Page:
The Gift

Part I

The Final Puzzle

It was 15 February, and Bartholomew was standing in front of Grenby Goundhog’s hut. Today was the day Grenby normally awoke from his long winter nap. The owl knocked on the door and waited. No answer. Knock. Knock. Knock. No answer.

Then, some grumbling and shuffling could be heard from within. Bartholomew smiled and waited patiently. Eventually, Grenby opened the door. As usual, he was wearing his red and white striped pyjamas and matching nightcap. His eyes were barely open.

Looking out into the bright daylight he asked, “Who is it?”

“It’s Bartholomew, and it’s 15 February. Rise and shine.”

“I know what day it is,” Grenby yawned. “Give me a minute to wake up. Come on in. How about making some tea for us. I can’t see the stove yet.”

“Of course,” said Bartholomew. “You just sit at the table, and take your time.”

Bartholomew made the tea and sat down with Grenby.

“I’ve got some good news and some bad news for you.”

He enjoyed teasing Grenby a little.

Grenby sipped his tea and looked up. He still wasn’t very much awake.

“The good news is that everybody has missed your forecasts and is glad you’re awake for the new year. The bad news is that we need to tear your hut apart a little.”

Grenby heard that. “NOBODY is touching my hut!”

Bartholomew said, “Calm down. It will be all right.”

Then, he explained about the latest note from Cyrus Owl, which they received from the mice. Of course, Grenby was aware of the puzzle hunt and became interested.

“You mean there are pieces of the puzzle right here in my hut?”

“Yes, apparently so.”

“Well, let’s find them, but we must be careful,” said Grenby.

“Yes, of course, very careful.”

That was enough teasing. Bartholomew took the note from his shoulder bag and opened it.

“Here’s the note. It says the box is buried at the southwest corner of the lower level.”

The two animals walked down to Grenby’s lower level and then to the southwest corner.

Grenby said, “Here we are, but where are we?”

“What do you mean?”

“This southwest corner was not the southwest corner ninety years ago,” Grenby said. “I know I’ve expanded, and perhaps it has moved a few times.”

“Where do you think the corner was ninety years ago?” asked Bartholomew.

“I have no idea.”

“Hmmm,” said the owl, thinking. “Well, if this level is larger than before, then it is still under the floor somewhere. We might be standing on it. We might have to dig up the whole floor to find it.”

Grenby didn’t like the sound of that idea and frowned.

“I will ask the beavers to come here and make recommendations,” said Bartholomew.

Grenby grumbled but didn’t object.

Later that day, they met with Burton at the hut and explained the situation. He went to the lower level with them and looked at the floor. After asking a few more questions, he drew a ten-foot circle on the stone floor.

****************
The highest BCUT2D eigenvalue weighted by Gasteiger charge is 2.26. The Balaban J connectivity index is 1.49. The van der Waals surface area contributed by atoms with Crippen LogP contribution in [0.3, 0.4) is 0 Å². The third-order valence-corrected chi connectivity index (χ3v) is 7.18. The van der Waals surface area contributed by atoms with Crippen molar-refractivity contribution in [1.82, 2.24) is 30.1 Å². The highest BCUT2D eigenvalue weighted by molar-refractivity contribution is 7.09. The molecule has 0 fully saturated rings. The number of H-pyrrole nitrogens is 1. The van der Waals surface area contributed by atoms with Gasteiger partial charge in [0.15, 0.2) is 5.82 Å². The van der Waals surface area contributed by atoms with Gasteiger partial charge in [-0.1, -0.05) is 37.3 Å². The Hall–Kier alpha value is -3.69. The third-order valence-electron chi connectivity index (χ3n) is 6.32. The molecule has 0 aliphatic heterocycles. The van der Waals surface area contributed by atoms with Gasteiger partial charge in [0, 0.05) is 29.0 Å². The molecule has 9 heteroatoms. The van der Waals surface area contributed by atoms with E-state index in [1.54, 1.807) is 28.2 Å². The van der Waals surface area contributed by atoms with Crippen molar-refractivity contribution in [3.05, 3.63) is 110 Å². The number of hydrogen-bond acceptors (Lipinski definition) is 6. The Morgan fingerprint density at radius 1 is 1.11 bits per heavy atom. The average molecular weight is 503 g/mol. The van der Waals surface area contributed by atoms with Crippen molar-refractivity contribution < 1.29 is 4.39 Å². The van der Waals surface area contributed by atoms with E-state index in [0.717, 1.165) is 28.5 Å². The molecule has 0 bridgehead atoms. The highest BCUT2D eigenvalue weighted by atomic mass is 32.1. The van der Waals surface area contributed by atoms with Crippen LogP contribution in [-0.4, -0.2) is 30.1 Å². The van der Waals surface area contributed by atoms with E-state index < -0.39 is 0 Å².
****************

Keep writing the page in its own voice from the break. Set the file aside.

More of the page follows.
“Based upon what you’ve said, this is the most likely area for the box to be hidden. We’ll dig up small sections at a time. We’ll remove and replace the stones as we go. When we’re finished, the floor will probably be more level than it is now.”

Grenby liked the plan and asked if the beavers could relevel the whole floor. Burton laughed and said yes when they had some spare time.

The next morning, Burton returned with Birch and Belva. Bartholomew was already there.

First, they carefully dug up some of the stones and placed them in a corner of the room. Then, they removed the exposed dirt down about twelve inches. They found nothing unusual and replaced the dirt and stones. They made sure the stones were very level.

They were working on the fourth area of the floor when Birch’s shovel hit something hard.

“I found it,” he yelled even before anyone could see anything, but he was right. The now familiar mahogany colored box appeared as they removed the dirt from around it. However, they saw this one was a little different as they lifted it from the diggings. The exterior was covered with an intricate but faded gold-leaf design. It was even more beautiful than the others.

Bartholomew looked at the box and then opened the lid. The animals leaned closer and peered inside. They saw seven polished wood puzzle pieces and TWO envelopes.

Bartholomew removed the envelopes and opened them.

He read the first note to everyone:

Dear Ballymore Residents,

With the finding of this box, you now have all of the puzzle pieces. Congratulations on a job well done. We hope you enjoyed working together on this hunt. Please continue to care for each other.

The other note in the box contains the Code Key you will need to unlock the puzzle.

Yours faithfully,

Cyrus Owl

Midsummer’s Eve, 1801

The animals congratulated each other.

Bartholomew said, “I’ll go home and put the puzzle together and decode it. Please tell everybody that there will be a meeting at 11 bongs tomorrow morning at the pavilion.”

He left immediately, rushed home, and gathered all of the puzzle pieces on his table. After he assembled them, the coded message read:





Now he had to decode it. The second note had the following:

Decoded, the puzzle read:





“Wow!” he exclaimed and shook his head.

The special gift was in an underwater cave. There was only one animal best capable of going there: Sam Snapping Turtle.

He studied the decoded note. What kind of glow would be down in the cave? Probably phosphorescent rocks! The same as those in the underground lake they found in The Hills. Amazing!

He gathered the pieces and note and put them in his shoulder bag. Tomorrow would be an exciting day.